You are the arts lover who catches the cool wave before it breaks on the shore. Here are four cutting- edge productions that take exciting risks with their source material and go in bold new directions.
By: Cake Theatrical Productions
Earth's battlefields - both physical and emotional - are retold in this psychedelic, ambitious piece. Stamped with Cake's over-the-top visuals, the production features evocative masks, daring costumes and a 3m-tall scaffolding set. This festival commission, starring an ensemble of 11, is an allegory about war, how history repeats itself and the people trapped in between.
Where: School of the Arts Drama Theatre
When: Aug 20 to 22, 8pm
Admission: $25 to $45
CABINET OF CURIOSITIES
By: Margaret Leng Tan
Singapore's "queen of the toy piano" returns to celebrate her 70th birthday with the instruments she knows best: pianos both large and small, and trinkets including an amplified tea set, an electric kettle and an alarm clock.
Her bewitching programme includes an Alice In Wonderland- inspired Hatta from English composer James Joslin, as well as the commissioned work Curios by Chinese- American composer Phyllis Chen, a multimedia work that draws audiences into the bright, bizarre world of the carnival.
Where: School of the Arts Studio Theatre
When: Aug 27 to 29, 8pm
By: Daniel Buren, Fabien Demuynck, Dan Demuynck and Buren Cirque
This intimate, minimalistic circus by French installation artist Daniel Buren caters to just 150 audience members, who can see up close the experience of vulnerable individuals overcoming physical challenges. Three brightly coloured circus tents - or cabanons - become art objects, each filling up with aerialists, tightrope walkers, acrobats, jugglers, hoopers and musicians.
Where: Open field opposite Bugis Junction at Tan Quee Lan Street
When: Sept 2 to 6, 8pm
TAIWAN DREAMS EPISODE 1: DREAM HOTEL
By: Wei Ying-chuan and Creative Society Theatre Group (Taiwan)
Walk the line between reality and fantasy in Dream Hotel, Wei Ying- chuan's theatrical response to the novel Xixia Hotel by Taiwanese author Luo Yi-chun. Protagonist Tunick journeys through a crumbling, labyrinthine hotel, as he searches not only for his loved ones, but also for his roots and identity. Where: 72-13 Mohamed Sultan Road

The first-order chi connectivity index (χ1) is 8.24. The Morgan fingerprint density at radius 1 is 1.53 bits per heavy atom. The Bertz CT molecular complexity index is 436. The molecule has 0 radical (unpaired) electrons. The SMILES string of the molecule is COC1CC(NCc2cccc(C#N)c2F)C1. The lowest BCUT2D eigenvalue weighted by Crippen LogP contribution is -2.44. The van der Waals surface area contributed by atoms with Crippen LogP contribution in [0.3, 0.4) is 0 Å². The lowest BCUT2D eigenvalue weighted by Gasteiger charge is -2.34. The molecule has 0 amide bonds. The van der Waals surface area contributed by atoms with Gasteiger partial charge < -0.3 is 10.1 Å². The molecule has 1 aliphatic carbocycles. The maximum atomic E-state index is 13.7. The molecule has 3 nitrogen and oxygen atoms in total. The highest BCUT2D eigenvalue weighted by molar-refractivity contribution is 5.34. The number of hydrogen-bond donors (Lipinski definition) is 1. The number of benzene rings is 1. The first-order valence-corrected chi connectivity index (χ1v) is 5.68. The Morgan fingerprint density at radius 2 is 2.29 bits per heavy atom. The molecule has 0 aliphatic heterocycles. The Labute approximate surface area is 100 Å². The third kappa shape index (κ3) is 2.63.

When: Sept 10 to 12, 8pm
Info: Performed in Mandarin with English surtitles
In the spotlight: Versus' director Natalie Hennedige, 40, and playwright Michelle Tan, 28
What were your initial artistic responses when you received the festival commission and how did your early ideas evolve from that starting point?
Tan: When we first talked about it, we were clear we wanted to create something that encompassed a very large scope - not simply drawing from one historical event, but thinking about how drawing from one specific source informs the cycles of history that keep perpetuating themselves.
We knew that was the kind of breadth we wanted to go after. It's evolved to become a larger allegory on war, the world as it is, the cycles that repeat themselves and, most importantly, the human individuals who are caught in these cycles.
Is there a story arc that you will be following?
Hennedige: Everything builds up to a critical moment in the piece when a prisoner is killed. We build up to this moment and that takes us to the end of the first part, where we go into a fantastical turn of events that takes us into the past... Then we pick up right from where we left off and we see how things spin into a sort of finale.
The characters are drawn from history, but each character is drawn from perhaps two or three different historical characters. As you're watching the piece, you'll find clues about them.
What were some of the influences the creative team drew from to create the production's striking visuals?
Hennedige: Once the text is ready in a Cake work, that's the seed. Once that's built, we very quickly start to build the other vocabularies. We were keen to create vivid pictures that would contain symbol and metaphor.
For instance, Michelle had written a scene about house plants. We were experimenting initially with how to create these house plants and Nizam (from design collective neontights) put a couple of tiny feathers on a stick like a mohawk - and then it just grew. Then it's connected to a performer and, suddenly, the house plant has a sassy attitude. The performers, in the end, are front and centre. They embody the extreme physical and emotional highs and lows that the piece needs to uncover.
How did the title, Versus, come about?
Hennedige: A starting point was to look at creation versus destruction within the context of the world, and then within the context of each person - the creativity and the destructiveness that each individual is capable of.
It was a way of looking at the world in terms of this huge creative entity that we're all part of, and then also these destructive forces that we're part of and often responsible for.
What do you hope audience members will take away from this production?
Tan: Versus is a created world but, at the same time, I hope people will see something of this world, the one that we live in, in the piece.
We're trying to speak of every possible thing that we might have felt, this entire range of human emotions and also what it means to be human.